7. The Mattel Products are articles intended to be entrusted to or for use by children, and, therefore, are subject to the requirements of the Commission's Ban of Lead-Containing Paint and Certain Consumer Products Bearing Lead-Containing Paint, 16 CFR Part 1303 (the “Lead Paint Ban”). Under the Lead Paint Ban, toys and other children's articles must not bear “lead-containing paint,” defined as paint or other surface coating materials whose lead content is more than 0.06 percent of the weight of the total nonvolatile content of the paint or the weight of the dried paint film. 16 CFR 1303.2(b)(1).

8. During the summer of 2007, samples of the Mattel Products were tested for the presence of lead pursuant to the Lead Paint Ban. The test results demonstrated that certain samples of each of the Mattel Products contained levels of lead in excess of the permissible 0.06 percent limit set forth in the Lead Paint Ban.

9. On August 14, 2007, the Commission and Mattel announced a recall of the Toy Cars because “[s]urface paints on the toys could contain levels of lead in excess of federal standards.” Similarly, on September 4, 2007, the Commission and Mattel announced a recall of the Accessory Toys because “[s]urface paints on the toys contain excessive levels of lead which is prohibited under federal law.” At the time of each of the aforementioned recalls Mattel reported no incidents or injuries associated with the Mattel Products and excessive lead. Lead is toxic if ingested by young children and can cause adverse health consequences.

10. Mattel failed to ensure that the Mattel Products complied with the Lead Paint Ban.

11. The Mattel Products constitute “banned hazardous products” under CPSA section 8 and the Lead Paint Ban, 15 U.S.C. 2057 and 16 CFR 1303.1(a)(1), 1303.4(b), in that they bear or contain paint or other surface coating materials whose lead content exceeds the permissible limit of 0.06 percent of the weight of the total nonvolatile content of the paint or the weight of the dried paint film.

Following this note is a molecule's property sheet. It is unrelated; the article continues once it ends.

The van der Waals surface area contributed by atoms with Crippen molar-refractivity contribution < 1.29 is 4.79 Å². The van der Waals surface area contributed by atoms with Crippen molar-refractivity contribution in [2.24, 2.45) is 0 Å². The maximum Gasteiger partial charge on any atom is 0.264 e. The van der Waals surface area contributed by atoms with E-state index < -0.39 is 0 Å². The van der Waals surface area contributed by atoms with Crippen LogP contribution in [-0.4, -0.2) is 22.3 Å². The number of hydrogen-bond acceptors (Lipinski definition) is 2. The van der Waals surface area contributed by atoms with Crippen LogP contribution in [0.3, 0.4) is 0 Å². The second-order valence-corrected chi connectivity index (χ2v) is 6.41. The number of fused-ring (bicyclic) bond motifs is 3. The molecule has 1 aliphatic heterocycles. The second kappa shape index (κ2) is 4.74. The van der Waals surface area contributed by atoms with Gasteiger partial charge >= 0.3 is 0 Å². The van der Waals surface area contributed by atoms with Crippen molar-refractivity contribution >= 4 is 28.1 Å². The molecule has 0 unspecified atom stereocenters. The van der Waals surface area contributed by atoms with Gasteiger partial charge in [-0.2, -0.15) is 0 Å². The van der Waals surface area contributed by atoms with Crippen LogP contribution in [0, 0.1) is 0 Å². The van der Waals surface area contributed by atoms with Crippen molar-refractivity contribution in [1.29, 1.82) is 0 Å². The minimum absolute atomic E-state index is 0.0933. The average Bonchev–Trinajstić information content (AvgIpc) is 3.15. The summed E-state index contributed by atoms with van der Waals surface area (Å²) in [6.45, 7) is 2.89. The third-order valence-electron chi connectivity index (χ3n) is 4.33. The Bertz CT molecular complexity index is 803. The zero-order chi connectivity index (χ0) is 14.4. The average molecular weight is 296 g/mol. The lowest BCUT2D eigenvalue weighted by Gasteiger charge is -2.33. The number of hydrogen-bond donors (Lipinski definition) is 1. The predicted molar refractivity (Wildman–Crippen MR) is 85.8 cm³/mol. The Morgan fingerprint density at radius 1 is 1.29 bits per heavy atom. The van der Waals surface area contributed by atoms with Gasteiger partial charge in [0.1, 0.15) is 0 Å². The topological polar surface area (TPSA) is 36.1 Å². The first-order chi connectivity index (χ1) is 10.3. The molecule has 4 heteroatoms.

12. Between September 2006 and August 2007, Mattel sold, manufactured for sale, offered for sale, distributed in commerce, or imported into the United States, or caused one or more of such acts, with respect to the Mattel Products, in violation of section 19(a)(1) of the CPSA, 15 U.S.C. 2068(a)(1). Mattel committed these prohibited acts “knowingly,” as that term is defined in section 20(d) of the CPSA, 15 U.S.C. 2069(d).

13. Pursuant to section 20 of the CPSA, 15 U.S.C. 2069, Mattel is subject to civil penalties for the aforementioned violations.

Staff Allegations Regarding Fisher-Price

14. Between April 19, 2007 and July 6, 2007, Fisher-Price imported approximately 967,000 units of various “Sesame Street,” “Dora the Explorer,” and other licensed character toys, comprising 83 different models (collectively, “Licensed Character Toys”). Fisher-Price shipped about 678,000 of the Licensed Character Toys to retailers from May 2007 to August 2007 and, in turn, they were sold to consumers at retail stores nationwide during that period for between $5 and $40 per unit.

15. Between May 19, 2007 and August 1, 2007, Fisher-Price imported into the United States approximately 8,900 units of Big Big World 6-in-1 Bongo Band toys (“Bongo Band Toys”). Fisher-Price Start Printed Page 28032shipped the Bongo Band Toys to retailers from May 2007 to August 2007, and, in turn, they were sold to consumers at retail stores nationwide from July 2007 to August 2007 for about $20 per unit.

16. Between July 31, 2006 and September 4, 2006, Fisher-Price imported into the United States approximately 3,000 units of GEOTRAX Freightway Transport locomotive toys and 80,000 units of GEOTRAX Special Track Pack locomotive toys (collectively, “GEOTRAX Toys”). Fisher-Price shipped the GEOTRAX Toys to retailers from August 2006 to July 2007, and in turn, they were sold to consumers at retail stores nationwide from September 2006 to August 2007 for between $3 and $16 per unit.

17. Between May 17, 2007 and August 11, 2007, Fisher-Price imported into the United States approximately 37,500 units of Go Diego Go Animal Rescue Boat toys (“Boat Toys”). Fisher-Price shipped the Boat Toys to retailers during that period, and in turn, they were sold to consumers at retail stores nationwide from June 2007 through October 2007 for about $20 per unit.

18. The Licensed Character Toys, Bongo Band Toys, GEOTRAX Toys, and Boat Toys (collectively, “Fisher-Price Products”) are “consumer product(s),” and, at all times relevant hereto, Fisher-Price was a “manufacturer” of those consumer products, which were “distributed in commerce,” as those terms are defined in CPSA sections 3(a)(3), (5), (8), and (11), 15 U.S.C. 2052(a)(3), (5), (8), and (11).